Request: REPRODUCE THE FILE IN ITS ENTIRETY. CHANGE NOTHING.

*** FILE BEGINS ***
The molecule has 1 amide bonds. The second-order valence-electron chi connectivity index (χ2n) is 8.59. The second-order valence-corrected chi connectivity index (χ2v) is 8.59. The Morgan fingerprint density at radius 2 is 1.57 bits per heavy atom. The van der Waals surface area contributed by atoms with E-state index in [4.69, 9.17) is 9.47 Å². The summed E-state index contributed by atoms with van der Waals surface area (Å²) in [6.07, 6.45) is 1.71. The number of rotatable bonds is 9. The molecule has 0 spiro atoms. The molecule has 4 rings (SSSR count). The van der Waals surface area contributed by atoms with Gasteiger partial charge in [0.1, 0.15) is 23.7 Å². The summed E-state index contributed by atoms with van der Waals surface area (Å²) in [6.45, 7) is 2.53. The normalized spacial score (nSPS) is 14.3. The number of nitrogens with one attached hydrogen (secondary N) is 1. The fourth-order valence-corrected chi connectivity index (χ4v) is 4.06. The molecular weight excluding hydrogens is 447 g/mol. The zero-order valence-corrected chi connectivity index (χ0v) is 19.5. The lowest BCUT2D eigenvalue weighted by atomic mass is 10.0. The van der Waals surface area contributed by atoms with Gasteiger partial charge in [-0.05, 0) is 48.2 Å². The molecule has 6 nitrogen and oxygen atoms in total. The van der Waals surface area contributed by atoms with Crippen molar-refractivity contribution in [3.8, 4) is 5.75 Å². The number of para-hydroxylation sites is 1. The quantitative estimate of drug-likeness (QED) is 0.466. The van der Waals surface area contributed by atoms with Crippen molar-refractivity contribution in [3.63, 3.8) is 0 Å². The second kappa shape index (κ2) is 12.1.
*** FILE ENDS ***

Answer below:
The molecule has 1 amide bonds. The second-order valence-electron chi connectivity index (χ2n) is 8.59. The second-order valence-corrected chi connectivity index (χ2v) is 8.59. The Morgan fingerprint density at radius 2 is 1.57 bits per heavy atom. The van der Waals surface area contributed by atoms with E-state index in [4.69, 9.17) is 9.47 Å². The summed E-state index contributed by atoms with van der Waals surface area (Å²) in [6.07, 6.45) is 1.71. The number of rotatable bonds is 9. The molecule has 0 spiro atoms. The molecule has 4 rings (SSSR count). The van der Waals surface area contributed by atoms with Gasteiger partial charge in [0.1, 0.15) is 23.7 Å². The summed E-state index contributed by atoms with van der Waals surface area (Å²) in [6.45, 7) is 2.53. The normalized spacial score (nSPS) is 14.3. The number of nitrogens with one attached hydrogen (secondary N) is 1. The fourth-order valence-corrected chi connectivity index (χ4v) is 4.06. The molecular weight excluding hydrogens is 447 g/mol. The zero-order valence-corrected chi connectivity index (χ0v) is 19.5. The lowest BCUT2D eigenvalue weighted by atomic mass is 10.0. The van der Waals surface area contributed by atoms with Gasteiger partial charge in [-0.05, 0) is 48.2 Å². The molecule has 6 nitrogen and oxygen atoms in total. The van der Waals surface area contributed by atoms with Crippen molar-refractivity contribution in [3.8, 4) is 5.75 Å². The number of para-hydroxylation sites is 1. The quantitative estimate of drug-likeness (QED) is 0.466. The van der Waals surface area contributed by atoms with Crippen molar-refractivity contribution in [3.63, 3.8) is 0 Å². The second kappa shape index (κ2) is 12.1.